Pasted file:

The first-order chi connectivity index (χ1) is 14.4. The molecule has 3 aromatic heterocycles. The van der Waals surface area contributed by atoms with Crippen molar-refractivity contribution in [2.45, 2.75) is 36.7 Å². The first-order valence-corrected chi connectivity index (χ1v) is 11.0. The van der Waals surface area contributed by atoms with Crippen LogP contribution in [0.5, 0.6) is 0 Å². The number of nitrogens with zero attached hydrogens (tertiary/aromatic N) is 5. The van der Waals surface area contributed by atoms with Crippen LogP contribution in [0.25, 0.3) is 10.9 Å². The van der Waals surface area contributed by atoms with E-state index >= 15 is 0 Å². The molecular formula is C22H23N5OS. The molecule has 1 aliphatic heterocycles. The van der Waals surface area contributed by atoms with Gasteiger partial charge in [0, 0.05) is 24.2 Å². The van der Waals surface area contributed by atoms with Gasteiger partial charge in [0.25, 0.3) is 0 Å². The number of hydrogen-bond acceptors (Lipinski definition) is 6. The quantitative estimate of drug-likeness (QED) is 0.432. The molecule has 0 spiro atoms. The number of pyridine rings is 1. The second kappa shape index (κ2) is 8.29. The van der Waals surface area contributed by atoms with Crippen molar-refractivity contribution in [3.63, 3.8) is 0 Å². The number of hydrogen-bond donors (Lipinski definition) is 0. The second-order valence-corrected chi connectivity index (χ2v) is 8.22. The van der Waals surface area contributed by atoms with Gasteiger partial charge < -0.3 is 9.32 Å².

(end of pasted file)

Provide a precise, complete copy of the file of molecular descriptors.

The first-order chi connectivity index (χ1) is 14.4. The molecule has 3 aromatic heterocycles. The van der Waals surface area contributed by atoms with Crippen molar-refractivity contribution in [2.45, 2.75) is 36.7 Å². The first-order valence-corrected chi connectivity index (χ1v) is 11.0. The van der Waals surface area contributed by atoms with Crippen LogP contribution in [0.5, 0.6) is 0 Å². The number of nitrogens with zero attached hydrogens (tertiary/aromatic N) is 5. The van der Waals surface area contributed by atoms with Crippen LogP contribution in [0.25, 0.3) is 10.9 Å². The van der Waals surface area contributed by atoms with E-state index >= 15 is 0 Å². The molecular formula is C22H23N5OS. The molecule has 1 aliphatic heterocycles. The van der Waals surface area contributed by atoms with Gasteiger partial charge in [0, 0.05) is 24.2 Å². The van der Waals surface area contributed by atoms with Gasteiger partial charge in [0.25, 0.3) is 0 Å². The number of hydrogen-bond acceptors (Lipinski definition) is 6. The quantitative estimate of drug-likeness (QED) is 0.432. The molecule has 0 spiro atoms. The number of pyridine rings is 1. The second kappa shape index (κ2) is 8.29. The van der Waals surface area contributed by atoms with Crippen molar-refractivity contribution in [3.63, 3.8) is 0 Å². The number of hydrogen-bond donors (Lipinski definition) is 0. The second-order valence-corrected chi connectivity index (χ2v) is 8.22. The van der Waals surface area contributed by atoms with Gasteiger partial charge < -0.3 is 9.32 Å².